One of my favorite things to do is get my hands into something and figure out how it works, whether that’s an app, or a gadget, or a house.
For example, over the past few months I have been renovating our basement, turning an unfinished, dank storage area into a playroom for the kids. Here is my friend Ned, and my son, as we were pouring the new concrete floor over the summer:
I get completely enraptured by a project when my hands are into it. There are so many details to figure out, and enjoying the final result, when you know exactly how much work went into it, is so satisfying.
Perhaps most importantly, getting hands on with anything is (for me at least) the best way to learn. When I learned programming, it was in the context of building apps and websites with friends — I learned as I went, and got deeper and deeper and deeper. Same goes for every single thing I’ve learned over the years (deeper in tech, legal, investing, crypto, etc). The more hands-on I am, the more fun I have, and the more I learn.
I have been thinking about this in the context of investing. Looking back over the years, at the times when I have felt the strongest sense of conviction about an opportunity, it’s the times when I was the most hands-on that I felt it the strongest.
At USV, we try to be users of every new platform that we invest in (in some cases this is easier than others). It is easy to say that, but also easy to forget it sometimes, especially in areas that are really new. But there is just no substitute for approaching things that way, for me at least.
With real-time, interconnected, self-executing systems, sometimes when things wrong, they go really wrong. I wrote about this general idea previously here.
Yesterday, while I was writing my post on Trusted Brands, I was doing a little searching through my blog archives, so as to link back to all the posts categorized under “Trust”. In the process of doing that, I went back and actually re-categorized some older posts that fell under that category, but weren’t appropriately marked. In the process of doing that, I came across a whole bunch of posts from 2013 that I had imported from my old Tumblr blog, but were still just saved as drafts rather than published posts.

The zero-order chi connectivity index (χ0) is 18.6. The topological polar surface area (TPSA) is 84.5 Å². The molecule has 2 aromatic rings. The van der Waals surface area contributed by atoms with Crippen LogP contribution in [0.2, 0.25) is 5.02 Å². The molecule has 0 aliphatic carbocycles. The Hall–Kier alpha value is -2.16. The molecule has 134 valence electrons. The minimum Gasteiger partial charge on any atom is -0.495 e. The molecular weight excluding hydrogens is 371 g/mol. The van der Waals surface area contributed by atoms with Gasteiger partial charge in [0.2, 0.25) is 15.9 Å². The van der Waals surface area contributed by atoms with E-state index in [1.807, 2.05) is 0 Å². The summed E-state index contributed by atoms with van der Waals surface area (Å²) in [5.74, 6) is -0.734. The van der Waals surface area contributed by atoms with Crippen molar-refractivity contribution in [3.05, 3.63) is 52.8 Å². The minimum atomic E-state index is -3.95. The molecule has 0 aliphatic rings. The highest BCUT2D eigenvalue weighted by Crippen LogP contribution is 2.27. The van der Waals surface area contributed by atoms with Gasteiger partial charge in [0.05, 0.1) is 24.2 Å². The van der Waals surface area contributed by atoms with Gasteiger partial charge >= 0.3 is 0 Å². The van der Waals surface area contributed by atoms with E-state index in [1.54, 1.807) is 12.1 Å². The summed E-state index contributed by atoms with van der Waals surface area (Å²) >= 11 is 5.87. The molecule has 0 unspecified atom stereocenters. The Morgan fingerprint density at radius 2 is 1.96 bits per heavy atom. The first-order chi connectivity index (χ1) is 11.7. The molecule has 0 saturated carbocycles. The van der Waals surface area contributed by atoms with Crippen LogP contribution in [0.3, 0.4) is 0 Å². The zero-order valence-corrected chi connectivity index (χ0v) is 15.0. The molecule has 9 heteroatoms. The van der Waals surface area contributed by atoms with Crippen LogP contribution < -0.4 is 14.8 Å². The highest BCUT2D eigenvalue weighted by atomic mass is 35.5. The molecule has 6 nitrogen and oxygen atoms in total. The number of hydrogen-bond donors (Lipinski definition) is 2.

So, I did a little test with one of them — hit Publish and checked that it looked right. Then, after that, I did a bulk-edit with about 15 posts, selecting all of them and changing the status from “draft” to “published”.
This did not have the intended effect.
Rather than those posts showing up in the archives under 2013, they were published as of yesterday. So now I have 15 posts from 2013 showing up at the top of the blog as if I wrote them yesterday.
That would not have been a real problem on its own — the real problem stemmed that because of our automated “content system” (that I built, mind you) within the USV team, those posts didn’t just show up on my blog, they showed up on the USV Team Posts widget (displayed here, on Fred’s blog and on Albert’s blog), they showed (via the widget) in Fred’s RSS feed, which feeds his daily newsletter, and blast notifications were sent out via the USV network slack. Further, some elements of the system (namely, the consolidated USV team RSS feed, which is powered by Zapier) is not easily changeable.
Because of the way this happens to be set up, all of those triggers happen automatically and in real-time. As Jamie Wilkinson remarked to me this morning, it is unclear whether this is a feature of a bug.
Of course, as all of this happened, I was on a plane to SF with spotty internet, and was left trying to undo the mess, restore things to a previous point, monkey patch where needed, etc.